The aim of the campaign
The aim of the BusyTrees campaign is to make sure that policy makers around the world recognise how important working trees are in helping to reduce the effects of climate change, fighting poverty and boosting biodiversity.
Policy changes that support agroforestry will have a major impact in reducing the effects of climate change and poverty in the coming decades, so we must make politicians aware of how important this issue is.
Agroforestry combats climate change
The problems climate change bring are affecting us all and we need to find ways to fight it. Agroforestry can help by reducing the amount of greenhouse gas in the atmosphere – in fact, it’s estimated that investments in agroforestry over the next 50 years could remove 50 billion tonnes of additional carbon dioxide from the atmosphere. Trees also makes it easier to keep animals and grow crops because the shade and water evaporation from the leaves help reduce daytime temperatures beneath them by 3°C.
Agroforestry fights poverty
Less than a quarter of African farmers apply chemical fertiliser to their crops, mainly because it’s expensive and they can’t afford it. Most grow the same crops year after year on the same land, but this eventually makes soil less fertile, so the farmers harvest less and less and their families go hungry.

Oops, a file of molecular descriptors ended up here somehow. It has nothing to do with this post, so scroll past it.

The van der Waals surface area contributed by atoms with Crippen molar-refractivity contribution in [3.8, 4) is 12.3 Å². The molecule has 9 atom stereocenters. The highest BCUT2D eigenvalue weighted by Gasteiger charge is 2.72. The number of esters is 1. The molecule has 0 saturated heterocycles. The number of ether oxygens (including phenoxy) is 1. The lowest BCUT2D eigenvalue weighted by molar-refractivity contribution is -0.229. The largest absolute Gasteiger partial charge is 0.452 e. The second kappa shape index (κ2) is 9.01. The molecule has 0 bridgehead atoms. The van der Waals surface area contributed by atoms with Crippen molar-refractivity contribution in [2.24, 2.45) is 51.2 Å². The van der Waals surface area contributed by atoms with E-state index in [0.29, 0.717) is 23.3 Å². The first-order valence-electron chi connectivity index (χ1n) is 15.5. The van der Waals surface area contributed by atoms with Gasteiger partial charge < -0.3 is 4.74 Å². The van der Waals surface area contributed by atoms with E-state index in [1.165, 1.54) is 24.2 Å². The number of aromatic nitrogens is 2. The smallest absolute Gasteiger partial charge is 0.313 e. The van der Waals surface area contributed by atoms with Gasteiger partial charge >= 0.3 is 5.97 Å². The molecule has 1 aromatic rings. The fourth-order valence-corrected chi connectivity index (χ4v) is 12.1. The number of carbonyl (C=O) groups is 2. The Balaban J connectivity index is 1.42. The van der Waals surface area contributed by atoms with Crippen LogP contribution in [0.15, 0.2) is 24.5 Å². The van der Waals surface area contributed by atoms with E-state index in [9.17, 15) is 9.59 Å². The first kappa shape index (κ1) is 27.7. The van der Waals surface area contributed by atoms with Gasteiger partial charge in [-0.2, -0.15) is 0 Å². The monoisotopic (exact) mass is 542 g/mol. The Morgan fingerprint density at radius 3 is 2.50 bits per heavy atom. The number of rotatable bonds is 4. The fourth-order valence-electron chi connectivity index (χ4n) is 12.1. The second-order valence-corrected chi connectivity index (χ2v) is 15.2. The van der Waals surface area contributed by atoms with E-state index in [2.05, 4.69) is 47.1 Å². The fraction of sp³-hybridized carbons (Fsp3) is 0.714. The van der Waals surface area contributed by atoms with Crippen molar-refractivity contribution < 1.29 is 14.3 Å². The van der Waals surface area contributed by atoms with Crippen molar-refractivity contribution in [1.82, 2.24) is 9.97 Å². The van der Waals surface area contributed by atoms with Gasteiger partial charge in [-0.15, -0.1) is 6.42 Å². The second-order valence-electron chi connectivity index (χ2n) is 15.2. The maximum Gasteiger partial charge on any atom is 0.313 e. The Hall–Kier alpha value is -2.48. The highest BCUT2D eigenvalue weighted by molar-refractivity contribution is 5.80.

But agroforestry is helping fight poverty by creating more sustainable farming. Growing trees allows farmers to diversify and rely less on field crops, to shield their crops from direct sunlight and to benefit from free, organic fertiliser in the form of decomposing leaves. It also stabilises their soil and replenishes it with nutrients so the land remains productive well into the future.
Growing trees on farms also gives farmers new products to sell (such as fruit), grazing for livestock (such as goats), timber for building materials and wood for fuel. All of this provides extra income, which the poor can then spend on food and school fees for their children, helping to break the cycle of poverty and allowing them to become self-sufficient.
Agroforestry boosts biodiversity
As the populations of developing countries grow, demand for farmland grows and forests are cut down to make way for crops and provide timber and fuel. So not only do we lose the forests, we lose the plants and animals (or biodiversity) that live in them, and a whole host of other environmental benefits as well.
Agroforestry helps to turn this around by meeting the need for timber and fuel wood, sustaining the ecosystem and providing homes for wildlife. It also encourages the return of endangered species and attracts birds, bees and bats which help pollinate plants and spread seeds.